This slow-paced lifestyle also causes me problems with follow-through. After a full day of school, I feel completely exhausted. I can’t just start on my work; I need free time. Because it takes me so long to recover from a day of working, I don’t start on my homework for hours into the evening. Thus, I don’t always get everything done. And you can forget about extended involvement in after-school clubs. I was a part of a writing club for a while, but I eventually trickled out because I couldn’t be at school that long.

How am I going to get along in life with this slow-paced living? When the world is a raging river, how can I survive as a raindrop?

Believe In Me

I’ve wanted to be a lot of things in my sixteen (and a half) years of life – an author, a teacher, a research psychologist, and a bartender, just to name a few. As I’m quickly approaching college, I’ve been investigating more jobs I might want to have. I’d love to share those dreams with the world, but something stops me every time. Something keeps me quiet.

It’s the fear of not being believed in. If I reveal what I want to be, I’m afraid I’ll be bombarded by doubters and skeptics. I don’t have the skills. I don’t have the personality. The confidence. The traits. The background. The practice. The motivation. It would be about everything I don’t have. With a barrage of negativity coming my way, I could possibly start to feel negatively myself. If nobody believes I have what it takes, I might doubt my own confidence. Maybe that’s still a flaw I have – the need for validation.

Really, it depends on who’s saying it. If a stranger tells me I can’t be who I want to be, I’ll just laugh at them. I know myself better than they do. But if someone I know well tells me that I’m not right for the job, or if they don’t show any enthusiasm for me, I can’t help but feel dejected.

But I’m highly aware of my own skills and abilities. I wouldn’t consider a job in the military or police force, because I know I would do very poorly there. If I didn’t believe I could do it, and if I hadn’t researched it, I wouldn’t bring it up in the first place. When I bring up my career dreams, I’m being serious. I’ve already brainstormed, researched, and thought it out on my own.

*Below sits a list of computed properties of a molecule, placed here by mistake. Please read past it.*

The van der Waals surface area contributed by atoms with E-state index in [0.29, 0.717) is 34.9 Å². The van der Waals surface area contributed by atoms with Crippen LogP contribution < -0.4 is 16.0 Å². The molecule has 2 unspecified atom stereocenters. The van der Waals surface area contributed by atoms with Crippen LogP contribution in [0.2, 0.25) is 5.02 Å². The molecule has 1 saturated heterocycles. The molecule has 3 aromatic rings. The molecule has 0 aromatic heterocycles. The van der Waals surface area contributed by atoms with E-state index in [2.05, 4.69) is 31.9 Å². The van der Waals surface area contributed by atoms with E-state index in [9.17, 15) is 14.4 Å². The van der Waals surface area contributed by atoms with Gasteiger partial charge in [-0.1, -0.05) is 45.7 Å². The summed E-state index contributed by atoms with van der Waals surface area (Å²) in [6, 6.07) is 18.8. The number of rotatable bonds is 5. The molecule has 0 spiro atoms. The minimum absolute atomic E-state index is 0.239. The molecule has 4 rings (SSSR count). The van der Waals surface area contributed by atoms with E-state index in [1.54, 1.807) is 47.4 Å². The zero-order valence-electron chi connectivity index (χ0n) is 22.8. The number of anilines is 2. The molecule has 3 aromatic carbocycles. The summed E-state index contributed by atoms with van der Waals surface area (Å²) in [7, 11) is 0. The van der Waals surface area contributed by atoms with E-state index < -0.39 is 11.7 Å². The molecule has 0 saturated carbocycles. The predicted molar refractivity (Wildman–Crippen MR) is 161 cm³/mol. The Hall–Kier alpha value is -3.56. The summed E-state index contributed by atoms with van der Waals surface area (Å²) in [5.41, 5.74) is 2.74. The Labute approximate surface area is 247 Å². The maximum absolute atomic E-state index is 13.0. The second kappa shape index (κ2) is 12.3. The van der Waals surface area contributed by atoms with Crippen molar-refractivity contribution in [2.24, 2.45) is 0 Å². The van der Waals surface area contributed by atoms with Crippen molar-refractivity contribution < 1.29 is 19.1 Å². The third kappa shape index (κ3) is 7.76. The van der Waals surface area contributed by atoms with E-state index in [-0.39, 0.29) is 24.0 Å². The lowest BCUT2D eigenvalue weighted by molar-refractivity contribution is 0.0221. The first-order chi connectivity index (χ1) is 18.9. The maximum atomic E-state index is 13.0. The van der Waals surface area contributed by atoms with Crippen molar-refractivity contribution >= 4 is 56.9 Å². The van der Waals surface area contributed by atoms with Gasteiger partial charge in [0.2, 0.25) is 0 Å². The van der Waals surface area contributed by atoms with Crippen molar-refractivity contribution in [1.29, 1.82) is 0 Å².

And to all my doubters – how could you expect someone who’s sixteen to have all the skills they need for their future job right now? This is why people grow up and go to school. Of course I wouldn’t have what it takes at this moment, but maybe with more growth, I’d be able to do it.

I believe in myself. Could you believe in me, too?

We Are More Than Statistics

My school district offered us a survey on technology. The last question was a free response, asking us how we thought technology could help education. Feeling bitter about the educational system in general, I angrily wrote the following:

I think that creating a better school atmosphere is far more crucial to the radicalization of American schooling than emerging technologies are. It’s all fine and dandy to have shiny new gadgets, but if students are exhausted, stressed, and feeling hopeless about their futures, none of that will matter. Let’s face it: schools care about grades than us as individuals. They care about scores, GPAs, and percentage points more than they care about us as people. I cannot help but wonder if this technology survey is no more than a ploy to boost our performance rather than our actual love of learning or, more importantly, our self-esteem and satisfaction in life. Talk on and on about tablets and digital readers, but never ignore the fact that we’re all exhausted–fighting sleep in the middle of class, having emotional breakdowns over meaningless test scores, and feeling completely directionless in life. Never ignore the fact that this nation has millions of students who have their own unique stories, personalities, and demons. We are more than statistics. We are human beings with dreams.